We still have troops in Iraq and Afghanistan and my support for their efforts have not waned, but it does fill me with sadness when I think about their sacrifices.
At best, those sacrifices mean they are away from their families and I pray often for the best-case scenario.
The truth is that the best case doesn’t always happen. Recent statistics show that 35,000 soldiers have been injured in war since 2001. I recently learned of a young Marine that I met while writing “Higher Honor” who was injured during his tour of duty. Although it had been a couple of years since I’d seen him, his outgoing personality gave me some wonderful memories. Sadly, he’s not the only wounded warrior I know but thankfully, he and the others survived and are in the process of discovering new strengths and new normals.
I am a fan of the Wounded Warrior Project on Facebook and Homes for our Troops, both serve a valuable role in helping those injured in combat face the challenges placed before them. The WWP helps immediately by providing clothing and toiletries to soldiers as they arrive in the hospital since many are evacuated without their personal gear.
Home for our Troops builds handicap fitted homes for soldiers in need. Probably the example that brought tears to my eyes was the home featuring a lift system for a veteran who had severe traumatic brain and spinal cord injuries. He was unable to speak, but his wife said “I felt a huge weight lifted off my shoulders when we were home last night. It’s hard to explain that feeling, but I was just able to breathe again. For the first time in three and half years, I was able to go to sleep and turn off my phone, because he’s in the same house with me.”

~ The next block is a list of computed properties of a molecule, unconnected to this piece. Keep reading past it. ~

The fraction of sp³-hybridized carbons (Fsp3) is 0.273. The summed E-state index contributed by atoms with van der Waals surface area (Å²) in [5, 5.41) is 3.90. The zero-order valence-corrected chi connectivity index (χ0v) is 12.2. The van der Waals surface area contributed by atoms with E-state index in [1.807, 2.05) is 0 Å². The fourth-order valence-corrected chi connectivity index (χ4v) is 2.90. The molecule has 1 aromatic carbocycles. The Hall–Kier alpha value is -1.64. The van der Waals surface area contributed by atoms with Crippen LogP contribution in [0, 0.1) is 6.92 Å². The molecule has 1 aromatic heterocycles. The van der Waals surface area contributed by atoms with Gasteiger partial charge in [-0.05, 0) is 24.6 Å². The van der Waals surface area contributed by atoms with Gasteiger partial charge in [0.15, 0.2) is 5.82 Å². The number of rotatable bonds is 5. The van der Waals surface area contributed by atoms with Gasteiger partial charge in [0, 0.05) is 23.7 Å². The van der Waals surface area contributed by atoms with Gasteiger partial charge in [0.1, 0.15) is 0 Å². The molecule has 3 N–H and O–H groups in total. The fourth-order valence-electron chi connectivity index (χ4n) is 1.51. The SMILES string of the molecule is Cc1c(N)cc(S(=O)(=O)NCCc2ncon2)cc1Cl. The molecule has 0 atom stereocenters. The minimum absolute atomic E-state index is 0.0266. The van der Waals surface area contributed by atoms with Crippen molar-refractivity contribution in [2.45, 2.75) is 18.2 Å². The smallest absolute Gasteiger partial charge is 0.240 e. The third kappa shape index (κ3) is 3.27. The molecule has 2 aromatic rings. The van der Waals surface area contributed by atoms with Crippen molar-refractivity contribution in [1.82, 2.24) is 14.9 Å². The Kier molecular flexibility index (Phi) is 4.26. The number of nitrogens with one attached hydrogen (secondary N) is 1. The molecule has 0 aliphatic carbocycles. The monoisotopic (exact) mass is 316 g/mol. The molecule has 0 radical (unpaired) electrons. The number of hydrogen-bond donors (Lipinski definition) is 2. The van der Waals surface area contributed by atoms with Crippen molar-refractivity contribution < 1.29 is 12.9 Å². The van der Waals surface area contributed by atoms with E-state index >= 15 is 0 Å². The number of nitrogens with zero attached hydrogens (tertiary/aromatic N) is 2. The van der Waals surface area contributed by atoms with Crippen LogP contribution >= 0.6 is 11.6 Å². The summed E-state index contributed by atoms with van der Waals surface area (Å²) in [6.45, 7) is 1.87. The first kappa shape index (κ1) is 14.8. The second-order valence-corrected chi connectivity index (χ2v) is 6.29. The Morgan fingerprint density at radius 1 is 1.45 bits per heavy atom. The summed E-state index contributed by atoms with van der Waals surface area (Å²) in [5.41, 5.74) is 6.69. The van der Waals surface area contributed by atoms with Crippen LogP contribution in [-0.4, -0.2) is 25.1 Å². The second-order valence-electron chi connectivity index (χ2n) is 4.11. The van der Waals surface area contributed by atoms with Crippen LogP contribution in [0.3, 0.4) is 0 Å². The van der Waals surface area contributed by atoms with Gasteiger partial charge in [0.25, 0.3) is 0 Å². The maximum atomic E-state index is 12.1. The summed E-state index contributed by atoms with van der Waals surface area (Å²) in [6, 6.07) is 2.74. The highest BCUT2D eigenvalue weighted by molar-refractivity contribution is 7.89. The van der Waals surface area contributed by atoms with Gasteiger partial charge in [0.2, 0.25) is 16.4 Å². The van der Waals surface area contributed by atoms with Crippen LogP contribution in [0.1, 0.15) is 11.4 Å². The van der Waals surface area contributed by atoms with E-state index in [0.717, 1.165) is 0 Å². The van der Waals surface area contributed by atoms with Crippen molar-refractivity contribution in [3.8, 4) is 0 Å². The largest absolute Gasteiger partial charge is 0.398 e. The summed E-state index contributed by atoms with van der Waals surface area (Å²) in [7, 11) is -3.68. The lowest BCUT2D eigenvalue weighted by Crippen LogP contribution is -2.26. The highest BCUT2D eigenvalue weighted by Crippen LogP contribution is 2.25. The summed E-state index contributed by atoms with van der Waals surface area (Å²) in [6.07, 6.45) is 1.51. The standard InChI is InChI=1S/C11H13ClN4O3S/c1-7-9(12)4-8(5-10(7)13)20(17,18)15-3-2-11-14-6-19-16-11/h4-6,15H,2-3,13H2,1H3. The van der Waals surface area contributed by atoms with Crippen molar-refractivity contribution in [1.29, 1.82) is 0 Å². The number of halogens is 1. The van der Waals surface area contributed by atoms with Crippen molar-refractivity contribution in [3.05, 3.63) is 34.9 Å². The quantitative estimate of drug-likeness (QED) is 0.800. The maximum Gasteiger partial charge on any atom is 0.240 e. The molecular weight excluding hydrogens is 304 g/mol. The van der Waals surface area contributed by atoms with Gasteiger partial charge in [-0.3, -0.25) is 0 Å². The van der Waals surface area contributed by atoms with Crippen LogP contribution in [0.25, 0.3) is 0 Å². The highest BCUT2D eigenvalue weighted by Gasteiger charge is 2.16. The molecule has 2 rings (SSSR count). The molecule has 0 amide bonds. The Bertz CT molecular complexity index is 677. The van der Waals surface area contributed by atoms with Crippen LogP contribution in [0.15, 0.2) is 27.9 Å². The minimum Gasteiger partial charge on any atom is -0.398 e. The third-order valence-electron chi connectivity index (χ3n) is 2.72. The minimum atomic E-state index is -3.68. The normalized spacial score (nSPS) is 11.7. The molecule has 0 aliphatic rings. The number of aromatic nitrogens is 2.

According to their website, www.homesforourtroops.org, they have completed homes for four soldiers in Georgia and a fifth build is scheduled for January, nationally, they have built or are building 100 homes. They do this at no cost to the soldier and no mortgage. What an incredible relief that must be to those families.
This year, fellow author and publisher, Tony Burton is dedicating profits from his annual Christmas mystery anthology to Homes for our Troops. Tony has made it a point for several years now to compile a collection of short stories for charity and for anyone who has never published a book, this is no small feat. Tony is also a Navy veteran and like many vets, has a generous heart toward his brothers- and sisters-in-arms.
“Murder to Mil-Spec” is available through www.wolfmont.com and features stories from World War II to Afghanistan. If you enjoy a good mystery, you have the chance to get some good reading and help ease the burden of a family whose life has been turned upside down and inside out by something out of their control.
Knowing that their organizations like these and people, like Tony, and so many others, willing to support them reminds me of all the best parts of this season and I hope you will join me in offering them support.